Salespeople are competitive! To be successful, a salesperson must beat the competition and win deals. Many sales leaders take advantage of this competitive spirit and publish sales team rankings. They use it to recognize top performers and provide transparency to the rest of their team. While most sales leaders agree that there is value in ranking their team, they are not always sure how to best manage it.
This blog post recommends six ranking metrics and how to best manage them.
Ranking your sales team can be an excellent way to motivate and differentiate your team. For it to be effective, the ranking metrics must be clear, measurable, and fair. To be clear, the sales team must know what metrics are used in the ranking and how much weight each carries. The metrics should be measurable, so the salesperson can easily calculate where they stand based on the data that they know. The ranking should be fair to each salesperson and account for different sales positions, tenure, and quota*.
Here are six clear, measurable, and fair metrics you can use to rank your sales team. These metrics should be weighted appropriately and can be used to create weekly sales team rankings.
- Quota Attainment Last Quarter (20%) – Measure the last completed quarter. We all know that orders tend to come during the third month of a quarter. If a salesperson finished last quarter strong you want to recognize that momentum in the weekly rankings the following quarter.
- Quota Attainment This Quarter (20%) – This metric is used to measure in-quarter performance. As your team progresses through the quarter each salesperson will get closer to attaining their quarterly goal. You want to recognize those that get there quickly.
- Pipeline Coverage This Quarter (20%) – This metric is used to measure in-quarter expected performance. It tells you how much total pipeline a salesperson has compared to what is remaining of their quarterly goal. This is in line with the old 3x pipeline rule.
- Total Pipeline Forecast (20%) – This metric rewards those salespeople that have a healthy pipeline. It represents the total forecasted value of their pipeline. In this case forecasted means how much of their pipeline will actually win.
- Opportunity Amount Accuracy (10%) – This metric is used to help sales leaders promote good CRM behavior. It is based on the amount a salesperson projects when they qualify a deal compared to how much is actually closed. If the amount is within 10% that is considered a good estimate, but can depend on your pricing strategy.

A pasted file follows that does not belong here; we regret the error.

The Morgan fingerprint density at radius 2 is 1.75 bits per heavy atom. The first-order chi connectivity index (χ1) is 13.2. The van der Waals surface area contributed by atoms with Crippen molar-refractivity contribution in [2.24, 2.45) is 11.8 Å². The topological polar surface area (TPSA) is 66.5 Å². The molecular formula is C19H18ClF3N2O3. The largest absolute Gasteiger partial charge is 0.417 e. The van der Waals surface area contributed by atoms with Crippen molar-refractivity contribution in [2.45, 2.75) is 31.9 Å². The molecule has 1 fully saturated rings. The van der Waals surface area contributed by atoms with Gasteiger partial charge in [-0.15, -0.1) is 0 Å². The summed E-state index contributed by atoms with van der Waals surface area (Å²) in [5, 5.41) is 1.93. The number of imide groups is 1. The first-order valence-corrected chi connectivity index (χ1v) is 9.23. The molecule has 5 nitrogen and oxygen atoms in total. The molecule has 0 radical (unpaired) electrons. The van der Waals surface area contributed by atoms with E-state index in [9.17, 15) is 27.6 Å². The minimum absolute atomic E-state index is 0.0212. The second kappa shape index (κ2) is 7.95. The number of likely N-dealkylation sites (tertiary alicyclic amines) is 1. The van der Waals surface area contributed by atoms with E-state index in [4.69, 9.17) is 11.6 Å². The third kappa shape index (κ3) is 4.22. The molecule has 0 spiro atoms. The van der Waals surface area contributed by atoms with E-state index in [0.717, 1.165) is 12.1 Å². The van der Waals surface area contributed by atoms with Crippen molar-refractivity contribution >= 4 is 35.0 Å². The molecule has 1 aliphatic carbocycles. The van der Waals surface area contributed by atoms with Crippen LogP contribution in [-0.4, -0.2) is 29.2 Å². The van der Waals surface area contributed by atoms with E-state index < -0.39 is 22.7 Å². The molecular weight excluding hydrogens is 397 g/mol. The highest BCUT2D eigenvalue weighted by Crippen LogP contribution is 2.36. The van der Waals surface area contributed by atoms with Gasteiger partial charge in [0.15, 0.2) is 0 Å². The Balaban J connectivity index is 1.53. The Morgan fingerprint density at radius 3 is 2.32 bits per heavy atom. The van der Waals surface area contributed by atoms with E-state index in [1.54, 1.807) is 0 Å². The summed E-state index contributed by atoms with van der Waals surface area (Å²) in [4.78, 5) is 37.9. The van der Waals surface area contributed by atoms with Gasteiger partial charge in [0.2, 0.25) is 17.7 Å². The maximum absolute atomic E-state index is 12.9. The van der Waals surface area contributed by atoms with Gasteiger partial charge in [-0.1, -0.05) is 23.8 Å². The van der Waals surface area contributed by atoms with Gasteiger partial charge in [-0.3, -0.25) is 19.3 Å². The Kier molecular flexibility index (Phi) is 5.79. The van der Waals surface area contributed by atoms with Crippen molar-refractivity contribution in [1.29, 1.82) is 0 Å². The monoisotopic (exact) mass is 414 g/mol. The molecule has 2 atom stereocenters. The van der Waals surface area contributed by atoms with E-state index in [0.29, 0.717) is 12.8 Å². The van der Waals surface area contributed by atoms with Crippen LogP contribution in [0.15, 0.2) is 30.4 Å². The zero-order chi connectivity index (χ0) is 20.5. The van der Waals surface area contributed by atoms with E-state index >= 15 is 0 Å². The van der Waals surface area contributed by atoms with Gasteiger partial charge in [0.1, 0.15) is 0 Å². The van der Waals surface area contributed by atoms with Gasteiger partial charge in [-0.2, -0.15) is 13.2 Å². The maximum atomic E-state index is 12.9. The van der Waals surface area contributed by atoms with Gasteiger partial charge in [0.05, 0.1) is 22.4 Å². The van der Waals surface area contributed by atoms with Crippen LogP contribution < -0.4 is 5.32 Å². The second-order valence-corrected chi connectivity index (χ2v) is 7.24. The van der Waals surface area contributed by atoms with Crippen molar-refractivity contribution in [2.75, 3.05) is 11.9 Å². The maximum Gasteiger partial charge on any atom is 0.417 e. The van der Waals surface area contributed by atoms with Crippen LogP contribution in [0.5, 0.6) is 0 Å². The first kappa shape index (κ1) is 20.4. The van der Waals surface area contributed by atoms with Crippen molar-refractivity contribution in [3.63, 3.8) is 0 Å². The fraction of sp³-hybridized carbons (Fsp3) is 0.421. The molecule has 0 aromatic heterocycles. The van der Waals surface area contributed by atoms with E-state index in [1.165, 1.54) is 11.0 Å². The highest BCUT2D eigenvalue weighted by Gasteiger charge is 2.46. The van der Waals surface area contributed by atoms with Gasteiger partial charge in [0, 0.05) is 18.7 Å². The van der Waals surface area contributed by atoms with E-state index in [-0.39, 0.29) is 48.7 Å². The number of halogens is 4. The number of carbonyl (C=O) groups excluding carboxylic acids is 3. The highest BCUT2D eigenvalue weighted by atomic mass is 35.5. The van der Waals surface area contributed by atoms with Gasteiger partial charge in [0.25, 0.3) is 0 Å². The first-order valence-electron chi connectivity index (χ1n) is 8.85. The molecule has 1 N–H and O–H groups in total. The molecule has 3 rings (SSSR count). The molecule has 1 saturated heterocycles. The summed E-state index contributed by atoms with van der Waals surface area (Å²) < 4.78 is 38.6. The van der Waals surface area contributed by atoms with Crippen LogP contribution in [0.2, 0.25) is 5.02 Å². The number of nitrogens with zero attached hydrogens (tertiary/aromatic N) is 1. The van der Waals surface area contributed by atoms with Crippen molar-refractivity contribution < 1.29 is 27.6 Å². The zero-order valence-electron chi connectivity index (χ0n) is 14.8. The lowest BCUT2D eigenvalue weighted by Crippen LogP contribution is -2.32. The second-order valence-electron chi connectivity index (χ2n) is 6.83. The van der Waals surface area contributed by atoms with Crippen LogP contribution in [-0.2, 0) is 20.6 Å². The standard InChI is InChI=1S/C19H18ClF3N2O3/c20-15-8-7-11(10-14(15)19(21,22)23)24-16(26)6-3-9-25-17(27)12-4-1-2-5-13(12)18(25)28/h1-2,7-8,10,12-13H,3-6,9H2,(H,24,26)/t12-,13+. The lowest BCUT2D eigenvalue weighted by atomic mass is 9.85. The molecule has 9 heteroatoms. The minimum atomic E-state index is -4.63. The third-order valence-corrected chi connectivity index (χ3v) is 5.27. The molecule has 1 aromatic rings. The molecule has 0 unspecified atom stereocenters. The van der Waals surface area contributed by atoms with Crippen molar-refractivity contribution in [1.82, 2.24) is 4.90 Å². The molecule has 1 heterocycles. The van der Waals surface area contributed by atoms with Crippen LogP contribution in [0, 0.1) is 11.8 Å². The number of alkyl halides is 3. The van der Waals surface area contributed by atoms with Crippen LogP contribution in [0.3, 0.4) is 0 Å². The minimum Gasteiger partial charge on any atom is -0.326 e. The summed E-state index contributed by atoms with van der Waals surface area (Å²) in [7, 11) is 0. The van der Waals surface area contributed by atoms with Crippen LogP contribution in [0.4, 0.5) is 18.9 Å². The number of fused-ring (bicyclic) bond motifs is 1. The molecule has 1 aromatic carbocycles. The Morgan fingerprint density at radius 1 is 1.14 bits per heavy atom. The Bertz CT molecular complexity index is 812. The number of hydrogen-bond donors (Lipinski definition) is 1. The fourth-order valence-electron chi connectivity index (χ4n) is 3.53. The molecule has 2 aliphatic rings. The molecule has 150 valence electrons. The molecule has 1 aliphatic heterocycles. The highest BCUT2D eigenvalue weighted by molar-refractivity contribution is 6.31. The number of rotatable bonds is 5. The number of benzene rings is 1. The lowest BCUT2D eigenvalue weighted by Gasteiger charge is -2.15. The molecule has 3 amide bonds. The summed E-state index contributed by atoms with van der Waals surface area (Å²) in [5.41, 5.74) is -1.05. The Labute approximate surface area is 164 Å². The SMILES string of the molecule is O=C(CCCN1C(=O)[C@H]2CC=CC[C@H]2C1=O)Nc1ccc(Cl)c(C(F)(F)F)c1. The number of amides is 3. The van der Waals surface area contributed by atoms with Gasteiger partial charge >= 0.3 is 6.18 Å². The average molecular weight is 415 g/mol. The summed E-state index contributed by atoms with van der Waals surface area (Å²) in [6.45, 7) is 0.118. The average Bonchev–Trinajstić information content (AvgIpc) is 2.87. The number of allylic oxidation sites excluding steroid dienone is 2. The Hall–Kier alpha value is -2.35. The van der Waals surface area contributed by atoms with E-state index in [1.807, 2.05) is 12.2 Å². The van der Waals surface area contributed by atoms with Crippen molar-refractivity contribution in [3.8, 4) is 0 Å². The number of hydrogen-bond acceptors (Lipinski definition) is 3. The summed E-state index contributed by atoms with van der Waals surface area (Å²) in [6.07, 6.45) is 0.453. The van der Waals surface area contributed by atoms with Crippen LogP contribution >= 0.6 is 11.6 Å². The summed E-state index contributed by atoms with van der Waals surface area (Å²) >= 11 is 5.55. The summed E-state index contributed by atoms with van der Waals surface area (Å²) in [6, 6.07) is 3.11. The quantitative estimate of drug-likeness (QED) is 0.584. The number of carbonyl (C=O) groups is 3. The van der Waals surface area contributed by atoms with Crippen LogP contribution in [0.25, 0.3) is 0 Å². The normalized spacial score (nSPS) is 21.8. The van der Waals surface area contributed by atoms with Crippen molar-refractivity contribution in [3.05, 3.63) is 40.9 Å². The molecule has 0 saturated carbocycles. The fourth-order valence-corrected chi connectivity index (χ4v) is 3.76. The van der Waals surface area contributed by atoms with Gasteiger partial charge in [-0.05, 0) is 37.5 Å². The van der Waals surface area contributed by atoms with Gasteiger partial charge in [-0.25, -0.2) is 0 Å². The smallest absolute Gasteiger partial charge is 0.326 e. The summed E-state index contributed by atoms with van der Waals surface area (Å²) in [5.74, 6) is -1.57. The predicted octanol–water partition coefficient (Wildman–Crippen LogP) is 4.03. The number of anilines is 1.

- Opportunity Close Date Accuracy (10%) – This metric also helps sales leaders promote good CRM behavior. It is based on the estimated close date when the deal is qualified. If it is within 30 days it is generally considered a good estimate, but depends on your average sales cycle.
Now that you have all of these metric what should you do?
Share Individual Performance – Make sure each sales rep knows where they stand on all six metrics and where they stand overall. A forced ranking does not replace good managers, but can be used to facilitate a good discussion. Sales leaders and first-line managers can use the ranking to recognize good performance and identify where a salesperson is falling short.
Praise Top Performers – Everyone usually knows who the top performers are, but you should still publicly recognize them. The bottom performers also know who they are, there is no need for public shaming. In addition, by publicly sharing the entire ranking you risk alienating those steady performers in the middle. This is especially true if there is not a lot of difference between salespeople in the 25th percentile and those in the 75th percentile. You do not want to create a zero-sum where one salesperson’s win is another loss. You want them focused on beating the competition, not each other.
Compare to Peers – Not all sales positions are created equal. You should compare salespeople to those in similar positions. It does not make sense to compare a small-business inside sales rep to an enterprise rep in the field.
Routinely Update Sales Team Rankings – You want your sales team to stay engaged. To do that, they need to know where they stand at any point in time. If you update the rankings on a routine basis (weekly) you keep them fresh, and keep your team engaged. Plus, if someone has a bad month, they can recover quickly.
You are now ready to implement and manage sales team rankings that are clear, measurable, and fair. At ORM we specialize in predictive sales analytics that includes resource optimization, forecasting, and sales management tools. If you have questions, or would like to discuss your ideas, please let us know at firstname.lastname@example.org.
*Sales quotas are often set on an annual basis. On a quarterly basis you should consider seasonality in your business and a salesperson’s expected sales efficiency based on tenure.